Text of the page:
The Fresh Loaf

News & Information for Amateur Bakers and Artisan Bread Enthusiasts

Grain

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Joe Fisher's picture
Joe Fisher

I've been looking to branch out with the grains I use in my breads. Flipping through Bread Alone, I found a recipe for wheat bread with whole wheat berries. A friend just happened to have a jar of wheat berries on hand, so I was in business!

First things first: soak the wheat berries overnight.

 

Next we prepare the dough. The recipes in Bread Alone are fairly big--this guy weighed in at 4# 4oz! It's right about the limit for my 5.5qt Kitchenaid. You can see the dough trying to escape below. I kneaded for 6 minutes, then finished by hand for some undertermined time. The wheat berries kept trying to escape from the dough, so I had to chase them around the counter as I kneaded. I'm sure it was terribly comical.

 

After a 2-hour rise, I split the dough in half, formed them into boules, and popped them into my prepared bannetons.

 

While they were rising, I prepared for hearth baking, with my Fibrament stone on the bottom and a sheet pan for water on top.

 

After almost 2 hours, it was time to bake. Out of the banneton and onto my Superpeel, then slashed and into the oven. The oven had been heating at 550F for about 45 minutes.

 

After putting water in the steam pan, I reduced the temp to the 450F the recipe calls for. 15 minutes later I rotated the loaves and reduced the temp to 400F. 15 more minutes, and bread's done!

 

This recipe is a definite keeper. The inside is soft and chewy, the high whole wheat content lends tons of flavor, and the whole wheat berries add a welcome little crunch and their own flavor to the party.

 

MANNA's picture

5-Grain from J.Hammelman 'Bread'

August 20, 2012 - 5:24am -- MANNA
Forums: 

Here is my first try on the 5-grain straight dough from J.H. BREAD. I baked it at 400 with convection to an internal temp of 190-200. It didnt get the deep color on the outside I had hoped (low oven temp). On my next batch I rubbed the outside with some butter to get a nice sheen on the crust and it looked much better. Inside was good. Very dense but light crumb. Sorry about the pic, its from my camera phone and has a slight red tone to it.

Jmallan's picture

Quantity of whole grain dough in Electrolux MagicMill/Assistent mixer

July 24, 2012 - 6:54pm -- Jmallan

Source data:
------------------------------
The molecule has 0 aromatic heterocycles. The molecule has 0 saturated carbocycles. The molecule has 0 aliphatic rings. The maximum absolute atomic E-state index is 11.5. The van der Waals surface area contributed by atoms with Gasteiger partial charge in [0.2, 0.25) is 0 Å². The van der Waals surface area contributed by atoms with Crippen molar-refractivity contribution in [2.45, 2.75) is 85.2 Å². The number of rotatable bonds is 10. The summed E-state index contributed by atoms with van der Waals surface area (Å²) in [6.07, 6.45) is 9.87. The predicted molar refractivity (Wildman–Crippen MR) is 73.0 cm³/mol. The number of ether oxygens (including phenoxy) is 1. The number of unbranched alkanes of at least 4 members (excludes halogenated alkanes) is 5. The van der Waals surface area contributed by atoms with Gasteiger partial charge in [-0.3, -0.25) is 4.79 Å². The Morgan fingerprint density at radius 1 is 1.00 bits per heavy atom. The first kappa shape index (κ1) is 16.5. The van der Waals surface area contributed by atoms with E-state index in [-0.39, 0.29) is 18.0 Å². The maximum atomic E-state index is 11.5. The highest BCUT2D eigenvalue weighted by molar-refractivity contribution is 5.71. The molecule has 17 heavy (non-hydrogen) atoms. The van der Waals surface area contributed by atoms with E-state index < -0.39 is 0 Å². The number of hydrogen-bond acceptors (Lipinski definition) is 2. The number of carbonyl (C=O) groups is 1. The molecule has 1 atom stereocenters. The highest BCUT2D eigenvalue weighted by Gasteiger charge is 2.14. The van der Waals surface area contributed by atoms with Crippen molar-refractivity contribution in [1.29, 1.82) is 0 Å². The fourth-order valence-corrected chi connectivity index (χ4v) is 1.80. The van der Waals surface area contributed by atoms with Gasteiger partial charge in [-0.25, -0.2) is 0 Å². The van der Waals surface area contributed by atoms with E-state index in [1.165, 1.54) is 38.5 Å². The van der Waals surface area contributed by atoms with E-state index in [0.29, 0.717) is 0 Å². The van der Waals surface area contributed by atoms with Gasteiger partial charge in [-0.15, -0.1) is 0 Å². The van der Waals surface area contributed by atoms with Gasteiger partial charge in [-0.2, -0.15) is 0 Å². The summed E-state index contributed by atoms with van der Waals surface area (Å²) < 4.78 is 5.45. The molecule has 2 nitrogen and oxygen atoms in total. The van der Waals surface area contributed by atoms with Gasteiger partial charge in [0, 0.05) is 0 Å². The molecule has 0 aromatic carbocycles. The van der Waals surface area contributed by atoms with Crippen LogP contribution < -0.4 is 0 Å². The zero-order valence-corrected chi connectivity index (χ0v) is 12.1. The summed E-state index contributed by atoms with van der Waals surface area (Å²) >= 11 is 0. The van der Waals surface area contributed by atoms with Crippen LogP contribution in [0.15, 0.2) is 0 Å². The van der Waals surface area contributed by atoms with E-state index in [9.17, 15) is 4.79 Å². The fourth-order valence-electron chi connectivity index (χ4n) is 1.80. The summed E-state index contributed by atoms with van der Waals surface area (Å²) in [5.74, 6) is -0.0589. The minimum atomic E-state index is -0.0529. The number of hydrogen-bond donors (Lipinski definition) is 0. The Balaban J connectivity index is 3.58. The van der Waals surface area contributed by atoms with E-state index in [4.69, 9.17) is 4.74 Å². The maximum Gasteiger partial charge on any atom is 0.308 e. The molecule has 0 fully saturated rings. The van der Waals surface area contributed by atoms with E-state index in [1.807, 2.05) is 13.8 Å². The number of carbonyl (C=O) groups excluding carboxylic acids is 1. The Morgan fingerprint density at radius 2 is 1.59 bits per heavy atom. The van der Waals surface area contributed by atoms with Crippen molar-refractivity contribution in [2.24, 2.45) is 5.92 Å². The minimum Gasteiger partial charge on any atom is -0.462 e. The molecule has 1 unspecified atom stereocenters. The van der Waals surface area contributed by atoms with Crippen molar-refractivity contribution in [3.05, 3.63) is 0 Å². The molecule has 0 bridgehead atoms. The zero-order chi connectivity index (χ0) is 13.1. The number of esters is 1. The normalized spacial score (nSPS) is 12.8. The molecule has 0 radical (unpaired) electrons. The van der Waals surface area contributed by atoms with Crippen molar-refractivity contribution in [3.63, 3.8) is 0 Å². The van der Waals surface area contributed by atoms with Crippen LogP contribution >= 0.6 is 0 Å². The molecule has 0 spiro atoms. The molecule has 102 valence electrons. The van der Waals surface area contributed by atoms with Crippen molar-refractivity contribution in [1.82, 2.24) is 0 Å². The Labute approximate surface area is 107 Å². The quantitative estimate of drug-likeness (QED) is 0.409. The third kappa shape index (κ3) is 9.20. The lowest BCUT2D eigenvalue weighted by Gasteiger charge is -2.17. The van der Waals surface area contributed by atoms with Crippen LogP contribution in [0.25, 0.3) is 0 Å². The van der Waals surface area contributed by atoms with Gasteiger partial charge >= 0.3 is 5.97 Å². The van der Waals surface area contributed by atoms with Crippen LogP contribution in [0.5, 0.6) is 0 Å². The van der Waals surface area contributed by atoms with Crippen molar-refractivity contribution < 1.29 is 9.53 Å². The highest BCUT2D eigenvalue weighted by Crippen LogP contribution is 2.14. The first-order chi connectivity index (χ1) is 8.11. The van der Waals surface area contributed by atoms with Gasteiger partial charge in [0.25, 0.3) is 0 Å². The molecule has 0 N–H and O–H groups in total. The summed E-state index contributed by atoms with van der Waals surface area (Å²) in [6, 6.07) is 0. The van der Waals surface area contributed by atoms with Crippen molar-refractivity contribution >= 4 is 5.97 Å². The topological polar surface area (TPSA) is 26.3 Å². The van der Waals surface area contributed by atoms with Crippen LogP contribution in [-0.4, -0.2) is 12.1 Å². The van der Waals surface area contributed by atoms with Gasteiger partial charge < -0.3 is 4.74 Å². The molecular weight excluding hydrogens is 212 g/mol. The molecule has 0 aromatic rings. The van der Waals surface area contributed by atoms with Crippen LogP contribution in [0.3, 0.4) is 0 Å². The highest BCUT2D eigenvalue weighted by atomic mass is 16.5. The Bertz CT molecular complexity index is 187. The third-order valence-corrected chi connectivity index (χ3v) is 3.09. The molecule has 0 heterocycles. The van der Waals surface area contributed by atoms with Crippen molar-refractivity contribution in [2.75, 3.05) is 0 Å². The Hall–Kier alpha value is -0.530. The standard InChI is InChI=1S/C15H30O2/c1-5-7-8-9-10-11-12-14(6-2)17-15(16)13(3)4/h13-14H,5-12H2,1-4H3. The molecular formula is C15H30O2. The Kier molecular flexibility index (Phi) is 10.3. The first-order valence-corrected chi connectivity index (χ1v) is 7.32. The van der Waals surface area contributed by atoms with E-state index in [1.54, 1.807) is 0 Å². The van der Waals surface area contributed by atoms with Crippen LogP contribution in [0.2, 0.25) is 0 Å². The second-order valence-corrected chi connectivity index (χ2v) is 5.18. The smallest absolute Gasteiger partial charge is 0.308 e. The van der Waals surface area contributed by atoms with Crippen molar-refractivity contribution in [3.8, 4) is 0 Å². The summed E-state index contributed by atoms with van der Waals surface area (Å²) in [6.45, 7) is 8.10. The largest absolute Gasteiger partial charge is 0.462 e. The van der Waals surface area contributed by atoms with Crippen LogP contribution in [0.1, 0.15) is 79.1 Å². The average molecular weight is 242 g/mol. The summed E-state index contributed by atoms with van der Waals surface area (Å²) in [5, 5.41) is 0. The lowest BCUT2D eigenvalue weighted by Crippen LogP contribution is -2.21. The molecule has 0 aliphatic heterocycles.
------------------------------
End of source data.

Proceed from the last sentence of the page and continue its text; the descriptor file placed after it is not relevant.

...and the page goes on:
Hello, I have been lurking in this forum for ages - so much great information!

I possibly should have posted this in the equipment forum, but thought I would start here. I am seriously considering getting an Electrolux Assistent mixer because I want to do larger quantities of dough than my  KitchenAid can handle. I am curious if anyone has used the Electrolux for bread using home milled flour and if you have a feel for the quantities it could process. I'm hoping to do up to 2 kg of dough at 80-100% hydration.  

 

Thanks for your help!

johannesenbergur's picture
johannesenbergur

This recipe is inspired by quite a few recipes I've read the past few months. In my opinion this makes an excellent rye loaf.

Ingredients:

  • 300 g Cold water
  • 100 g 5-grain
  • 100 g Stale rye bread
  • 100 g Sourdough (click for my recipe)
  • 5 g Fresh active yeast
  • 10 g Sea salt
  • 200 g Whole rye flour
  • 200 g Graham flour
Pour the water into a bowl and dissolve the yeast. Put the grain mixture and the stale bread, which you have shreadded into tiny bits, into the water. Let it soak for 15 minutes or so.Add the sourdough and salt, mix. Start adding the flour, little by little to make it easier to get a smooth dough.Start kneading. The dough should be rather sticky and difficult to knead, unlike white breads. But you need to knead it for a while to heat up the dough and activate the yeast.Leave it to rise until doubled. I left it for 90 minutes and then I put it into the fridge over night. The next morning I took it out, shaped it into a loaf in a baking tin. Let it again rise to about double size. Just make sure it doesn't overrise and collapse on itself.Get your oven to max heat and place the loaf on the bottom shelf. Turn the heat down to 170 degrees celcius and bake for around 90 minutes, until it makes a hollow sound when you knock on the bottom.If you enjoyed the bread, repeat the process when it gets stale.
catfuzz's picture

New Nutrimill - now I have some questions...

March 31, 2011 - 4:33pm -- catfuzz

I am so excited!! I received my Nutrimill grain mill today!! 


I ran 2 cups of wheat through the mill as per the instructions....I have a couple of questions.


1. After milling, do you break down the machine and wash all of it?? If not, which pieces do you wash?  Do you take the rubber gaskets off and wash?

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